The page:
When you think of a contemporary urban warfare videogame, almost every one is going to think of, well, Call of Duty: Modern Warfare. That's an amazing game, setting the standard for contemporary shooters. The Wii version, exists, yes, and any game entering the Wii market is going to compete with that.
So what do you do? Well, Destineer hopes to enter the niche ofmodern warfare stylings with Marines: Modern Urban Combat. It's a game from a company who has worked with the American military to create training simulations, so this is really a child of professional training tools. How does it stand up in my hands-off preview? Hit the jump for my impressions.
Marines: Modern Urban Combat (Wii)
Release date: November 10, 2009
Creating a realistic military game is quite the challenging, especially when you place the game on the Wii. Destineer, thankfully, has worked in the past with creating products to help real-life marines train for combat life, called First to Fight. Marines: Modern Urban Combat, thus, is the resulting product of a true military simulation.
Some of the really neat features is how the squad can be commanded with context sensitive commands and controls. The way your squad interacts with knocking through doors and shooting targets is pretty cool, and their defensive columns squad movements show a certain sense of realism.
The AI, I've been promised, will be pretty intelligent, covering your back when need to and dealing with threats in a serious and authentic manner. Like in other FPS games, you can also command air support, and the constant threat of enemies can be dealt with in an intelligent manner.
What may or may not be a problem for Wii FPS fans is the speed of the reticule. Movement and control are slow, but I believe it is a conscious decision of the dev team. This game is supposed to recreate the actions of Marines, so hiding behind walls, crouching, and patiently waiting for your squad to do their part means that running and gunning is a no-no. Some people will hate it, but Wii-gamers with a realistic bent might like it. This is certainly designed to at least play realistically, so slow and steady kills the bad guys.
Unfortunately, I have to say that this is not the prettiest game ever seen on the Wii. Textures are muddy, flat and dull, and while the squad members and enemies look a little better, movements are rather stiff. This is in part due to the power of the Wii, as well as the budget nature of the game.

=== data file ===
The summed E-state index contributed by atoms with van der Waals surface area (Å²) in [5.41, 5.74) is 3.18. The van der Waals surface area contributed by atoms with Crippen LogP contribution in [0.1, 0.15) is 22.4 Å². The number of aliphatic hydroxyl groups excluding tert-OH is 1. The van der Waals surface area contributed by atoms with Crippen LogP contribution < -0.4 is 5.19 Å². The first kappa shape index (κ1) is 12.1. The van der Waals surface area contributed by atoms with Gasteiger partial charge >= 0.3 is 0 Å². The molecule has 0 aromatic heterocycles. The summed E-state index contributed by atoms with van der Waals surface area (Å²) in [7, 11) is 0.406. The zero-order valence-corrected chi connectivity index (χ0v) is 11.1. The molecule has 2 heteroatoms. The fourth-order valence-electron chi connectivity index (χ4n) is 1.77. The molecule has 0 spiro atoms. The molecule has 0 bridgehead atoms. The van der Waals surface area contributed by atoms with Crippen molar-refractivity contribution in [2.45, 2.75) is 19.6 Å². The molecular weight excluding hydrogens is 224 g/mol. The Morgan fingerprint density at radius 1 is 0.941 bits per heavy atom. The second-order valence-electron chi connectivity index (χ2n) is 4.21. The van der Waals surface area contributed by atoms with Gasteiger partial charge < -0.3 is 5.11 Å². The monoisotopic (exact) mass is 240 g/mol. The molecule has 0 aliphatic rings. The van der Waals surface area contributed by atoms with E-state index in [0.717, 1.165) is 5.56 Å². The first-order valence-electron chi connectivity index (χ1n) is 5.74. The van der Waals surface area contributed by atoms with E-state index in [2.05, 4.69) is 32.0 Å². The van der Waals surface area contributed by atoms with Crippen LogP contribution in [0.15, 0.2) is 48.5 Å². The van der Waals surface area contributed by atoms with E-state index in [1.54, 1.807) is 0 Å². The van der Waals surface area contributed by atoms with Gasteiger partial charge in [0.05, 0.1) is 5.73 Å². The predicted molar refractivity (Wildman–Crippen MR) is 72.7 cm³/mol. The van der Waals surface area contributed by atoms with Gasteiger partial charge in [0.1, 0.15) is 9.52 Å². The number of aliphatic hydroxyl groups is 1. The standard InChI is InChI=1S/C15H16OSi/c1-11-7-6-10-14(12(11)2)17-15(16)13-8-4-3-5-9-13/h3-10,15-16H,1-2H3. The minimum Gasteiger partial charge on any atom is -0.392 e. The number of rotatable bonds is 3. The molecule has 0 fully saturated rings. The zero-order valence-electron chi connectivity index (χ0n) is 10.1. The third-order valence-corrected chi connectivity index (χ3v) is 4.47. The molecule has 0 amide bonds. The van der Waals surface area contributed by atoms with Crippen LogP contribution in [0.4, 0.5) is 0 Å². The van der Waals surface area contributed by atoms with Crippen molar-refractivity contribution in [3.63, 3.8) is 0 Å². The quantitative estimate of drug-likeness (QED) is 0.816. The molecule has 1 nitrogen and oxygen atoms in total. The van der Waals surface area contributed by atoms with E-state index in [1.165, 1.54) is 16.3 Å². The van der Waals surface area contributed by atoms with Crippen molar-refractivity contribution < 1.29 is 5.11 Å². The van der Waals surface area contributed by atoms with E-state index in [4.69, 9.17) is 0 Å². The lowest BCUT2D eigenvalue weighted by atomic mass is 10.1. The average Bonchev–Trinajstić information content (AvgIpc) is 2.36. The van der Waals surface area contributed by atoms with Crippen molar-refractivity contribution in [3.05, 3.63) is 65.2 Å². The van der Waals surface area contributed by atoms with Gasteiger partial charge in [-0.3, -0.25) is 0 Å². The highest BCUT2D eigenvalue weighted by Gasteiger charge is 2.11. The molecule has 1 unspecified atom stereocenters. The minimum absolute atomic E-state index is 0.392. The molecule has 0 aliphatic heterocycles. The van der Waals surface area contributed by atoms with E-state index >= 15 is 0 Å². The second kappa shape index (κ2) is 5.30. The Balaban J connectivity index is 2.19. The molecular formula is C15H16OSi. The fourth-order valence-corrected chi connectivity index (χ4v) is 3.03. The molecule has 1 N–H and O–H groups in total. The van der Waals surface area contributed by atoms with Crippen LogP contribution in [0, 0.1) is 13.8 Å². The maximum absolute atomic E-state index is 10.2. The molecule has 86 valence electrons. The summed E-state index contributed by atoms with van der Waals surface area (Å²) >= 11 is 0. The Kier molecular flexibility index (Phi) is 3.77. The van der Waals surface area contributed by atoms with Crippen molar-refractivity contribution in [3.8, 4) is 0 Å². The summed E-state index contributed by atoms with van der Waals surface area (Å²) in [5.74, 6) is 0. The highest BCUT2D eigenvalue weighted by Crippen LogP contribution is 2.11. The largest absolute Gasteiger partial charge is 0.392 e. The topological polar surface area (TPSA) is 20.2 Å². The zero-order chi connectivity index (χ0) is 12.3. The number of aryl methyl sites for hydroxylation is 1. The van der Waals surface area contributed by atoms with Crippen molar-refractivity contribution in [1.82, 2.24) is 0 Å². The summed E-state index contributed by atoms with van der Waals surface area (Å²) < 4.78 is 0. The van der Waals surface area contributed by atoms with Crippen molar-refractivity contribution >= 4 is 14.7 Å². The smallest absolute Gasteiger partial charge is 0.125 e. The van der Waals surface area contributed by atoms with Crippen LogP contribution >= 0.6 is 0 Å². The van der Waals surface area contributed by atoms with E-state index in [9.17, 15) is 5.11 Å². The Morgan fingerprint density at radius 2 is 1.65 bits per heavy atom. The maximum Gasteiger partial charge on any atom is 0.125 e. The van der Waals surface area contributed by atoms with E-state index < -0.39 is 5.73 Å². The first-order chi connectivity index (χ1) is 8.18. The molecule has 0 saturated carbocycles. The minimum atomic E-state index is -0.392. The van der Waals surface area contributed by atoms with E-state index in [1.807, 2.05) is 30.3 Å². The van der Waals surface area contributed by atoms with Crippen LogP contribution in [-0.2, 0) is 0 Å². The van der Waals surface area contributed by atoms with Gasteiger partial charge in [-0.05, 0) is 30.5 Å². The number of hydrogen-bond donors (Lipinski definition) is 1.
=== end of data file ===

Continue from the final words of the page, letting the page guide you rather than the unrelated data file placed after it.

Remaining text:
There is also not a whole lot going on in the streets, with levels mostly quiet of action until you come across a baddie. At that point, expect to be shot at, so teamwork with your AI controlled squad is important, as only a few shots will kill you.
Unfortunately, this embodies the sounds of a budget title. Voice and audio were not much to be too excited about, with many of the levels substantially quiet.
Multiplayer is also completely nonexistent, except for one admittedly weird co-op mode. In this, one player controls the marine and a reticule, and then the second player piggybacks with a second reticule. It's like player one is playing an FPS, and player two is playing an on-rails shooter. For a game that prides itself on military realism, this is a little odd. However, the option seems to be nice, and it'll be something military dads can play with their kids.
I really don't want to massively pass on Marines: Modern Urban Combat, as Destineer does have a certain pedigree when it comes to this sort of game. Without more hands-on time with the game, I cannot say if the stands up to its promise of realism. It really might reach that. I just believe that making a realistic shooter on the Wii, like Marines: Modern Urban Combat, is almost an unrealistic.
While the actual elements and AI of the game is aimed to a high order, everything else (the graphics, the audio, lack of multiplayer) just creates an environment that doesn't quite feel realistic. I hope the team can pull it together, and we'll see how this game turns out. And hell, the $29.99 budget price will appeal to someone.
[*].disqus.comto your security software's whitelist.